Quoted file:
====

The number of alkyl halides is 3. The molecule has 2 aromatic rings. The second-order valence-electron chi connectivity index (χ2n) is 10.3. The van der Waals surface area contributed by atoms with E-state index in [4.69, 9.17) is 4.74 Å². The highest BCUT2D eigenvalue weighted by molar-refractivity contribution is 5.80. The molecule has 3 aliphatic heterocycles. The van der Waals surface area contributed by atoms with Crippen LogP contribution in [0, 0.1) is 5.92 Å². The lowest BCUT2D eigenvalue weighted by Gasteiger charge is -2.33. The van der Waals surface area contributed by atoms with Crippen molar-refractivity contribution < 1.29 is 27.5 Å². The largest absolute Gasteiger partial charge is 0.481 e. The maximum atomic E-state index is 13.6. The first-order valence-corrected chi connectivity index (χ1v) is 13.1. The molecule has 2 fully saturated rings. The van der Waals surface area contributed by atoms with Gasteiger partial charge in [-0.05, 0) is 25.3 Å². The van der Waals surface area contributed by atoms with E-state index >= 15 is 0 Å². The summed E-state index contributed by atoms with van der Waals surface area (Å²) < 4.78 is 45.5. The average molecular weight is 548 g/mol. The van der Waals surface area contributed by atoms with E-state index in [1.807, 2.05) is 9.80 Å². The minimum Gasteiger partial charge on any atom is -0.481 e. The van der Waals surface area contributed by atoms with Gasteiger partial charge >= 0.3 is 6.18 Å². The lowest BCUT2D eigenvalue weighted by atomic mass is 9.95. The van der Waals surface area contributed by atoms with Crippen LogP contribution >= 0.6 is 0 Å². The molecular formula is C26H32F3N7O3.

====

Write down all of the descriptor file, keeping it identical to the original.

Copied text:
The number of alkyl halides is 3. The molecule has 2 aromatic rings. The second-order valence-electron chi connectivity index (χ2n) is 10.3. The van der Waals surface area contributed by atoms with E-state index in [4.69, 9.17) is 4.74 Å². The highest BCUT2D eigenvalue weighted by molar-refractivity contribution is 5.80. The molecule has 3 aliphatic heterocycles. The van der Waals surface area contributed by atoms with Crippen LogP contribution in [0, 0.1) is 5.92 Å². The lowest BCUT2D eigenvalue weighted by Gasteiger charge is -2.33. The van der Waals surface area contributed by atoms with Crippen molar-refractivity contribution < 1.29 is 27.5 Å². The largest absolute Gasteiger partial charge is 0.481 e. The maximum atomic E-state index is 13.6. The first-order valence-corrected chi connectivity index (χ1v) is 13.1. The molecule has 2 fully saturated rings. The van der Waals surface area contributed by atoms with Gasteiger partial charge in [-0.05, 0) is 25.3 Å². The van der Waals surface area contributed by atoms with E-state index >= 15 is 0 Å². The summed E-state index contributed by atoms with van der Waals surface area (Å²) < 4.78 is 45.5. The average molecular weight is 548 g/mol. The van der Waals surface area contributed by atoms with E-state index in [1.807, 2.05) is 9.80 Å². The minimum Gasteiger partial charge on any atom is -0.481 e. The van der Waals surface area contributed by atoms with Gasteiger partial charge >= 0.3 is 6.18 Å². The lowest BCUT2D eigenvalue weighted by atomic mass is 9.95. The van der Waals surface area contributed by atoms with Crippen LogP contribution >= 0.6 is 0 Å². The molecular formula is C26H32F3N7O3.